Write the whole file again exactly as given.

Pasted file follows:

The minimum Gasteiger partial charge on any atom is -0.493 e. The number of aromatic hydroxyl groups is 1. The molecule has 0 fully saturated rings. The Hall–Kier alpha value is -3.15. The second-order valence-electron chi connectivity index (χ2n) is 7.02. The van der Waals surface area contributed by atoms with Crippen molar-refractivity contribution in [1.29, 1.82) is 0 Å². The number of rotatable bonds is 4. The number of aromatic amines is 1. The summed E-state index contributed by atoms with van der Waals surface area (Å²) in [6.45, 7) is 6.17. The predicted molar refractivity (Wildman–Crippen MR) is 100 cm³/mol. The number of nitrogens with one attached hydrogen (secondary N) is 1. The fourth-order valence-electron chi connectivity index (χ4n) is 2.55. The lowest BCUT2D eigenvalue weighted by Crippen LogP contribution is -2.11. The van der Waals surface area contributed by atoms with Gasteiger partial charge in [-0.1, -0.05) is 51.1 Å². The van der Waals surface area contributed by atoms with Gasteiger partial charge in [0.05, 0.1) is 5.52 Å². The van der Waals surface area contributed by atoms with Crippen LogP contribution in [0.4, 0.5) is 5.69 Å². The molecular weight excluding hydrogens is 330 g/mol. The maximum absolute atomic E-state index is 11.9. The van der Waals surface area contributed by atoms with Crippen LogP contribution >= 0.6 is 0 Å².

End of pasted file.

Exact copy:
The minimum Gasteiger partial charge on any atom is -0.493 e. The number of aromatic hydroxyl groups is 1. The molecule has 0 fully saturated rings. The Hall–Kier alpha value is -3.15. The second-order valence-electron chi connectivity index (χ2n) is 7.02. The van der Waals surface area contributed by atoms with Crippen molar-refractivity contribution in [1.29, 1.82) is 0 Å². The number of rotatable bonds is 4. The number of aromatic amines is 1. The summed E-state index contributed by atoms with van der Waals surface area (Å²) in [6.45, 7) is 6.17. The predicted molar refractivity (Wildman–Crippen MR) is 100 cm³/mol. The number of nitrogens with one attached hydrogen (secondary N) is 1. The fourth-order valence-electron chi connectivity index (χ4n) is 2.55. The lowest BCUT2D eigenvalue weighted by Crippen LogP contribution is -2.11. The van der Waals surface area contributed by atoms with Gasteiger partial charge in [-0.1, -0.05) is 51.1 Å². The van der Waals surface area contributed by atoms with Gasteiger partial charge in [0.05, 0.1) is 5.52 Å². The van der Waals surface area contributed by atoms with Crippen LogP contribution in [0.4, 0.5) is 5.69 Å². The molecular weight excluding hydrogens is 330 g/mol. The maximum absolute atomic E-state index is 11.9. The van der Waals surface area contributed by atoms with Crippen LogP contribution >= 0.6 is 0 Å².